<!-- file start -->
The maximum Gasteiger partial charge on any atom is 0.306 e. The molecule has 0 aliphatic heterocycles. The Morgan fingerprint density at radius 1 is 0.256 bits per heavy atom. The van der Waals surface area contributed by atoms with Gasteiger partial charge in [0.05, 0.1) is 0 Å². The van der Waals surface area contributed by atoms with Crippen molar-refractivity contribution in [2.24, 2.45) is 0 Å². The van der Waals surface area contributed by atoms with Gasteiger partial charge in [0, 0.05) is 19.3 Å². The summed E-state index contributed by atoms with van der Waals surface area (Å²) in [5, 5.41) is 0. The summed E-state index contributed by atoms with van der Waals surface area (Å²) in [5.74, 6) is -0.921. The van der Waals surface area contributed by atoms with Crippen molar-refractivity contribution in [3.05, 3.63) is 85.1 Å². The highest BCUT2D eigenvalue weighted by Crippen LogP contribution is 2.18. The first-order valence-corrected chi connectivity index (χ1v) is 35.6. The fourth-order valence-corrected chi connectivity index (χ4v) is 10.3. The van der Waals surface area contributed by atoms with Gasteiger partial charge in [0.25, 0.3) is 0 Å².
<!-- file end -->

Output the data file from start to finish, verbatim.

The maximum Gasteiger partial charge on any atom is 0.306 e. The molecule has 0 aliphatic heterocycles. The Morgan fingerprint density at radius 1 is 0.256 bits per heavy atom. The van der Waals surface area contributed by atoms with Gasteiger partial charge in [0.05, 0.1) is 0 Å². The van der Waals surface area contributed by atoms with Crippen molar-refractivity contribution in [2.24, 2.45) is 0 Å². The van der Waals surface area contributed by atoms with Gasteiger partial charge in [0, 0.05) is 19.3 Å². The summed E-state index contributed by atoms with van der Waals surface area (Å²) in [5, 5.41) is 0. The summed E-state index contributed by atoms with van der Waals surface area (Å²) in [5.74, 6) is -0.921. The van der Waals surface area contributed by atoms with Crippen molar-refractivity contribution in [3.05, 3.63) is 85.1 Å². The highest BCUT2D eigenvalue weighted by Crippen LogP contribution is 2.18. The first-order valence-corrected chi connectivity index (χ1v) is 35.6. The fourth-order valence-corrected chi connectivity index (χ4v) is 10.3. The van der Waals surface area contributed by atoms with Gasteiger partial charge in [0.25, 0.3) is 0 Å².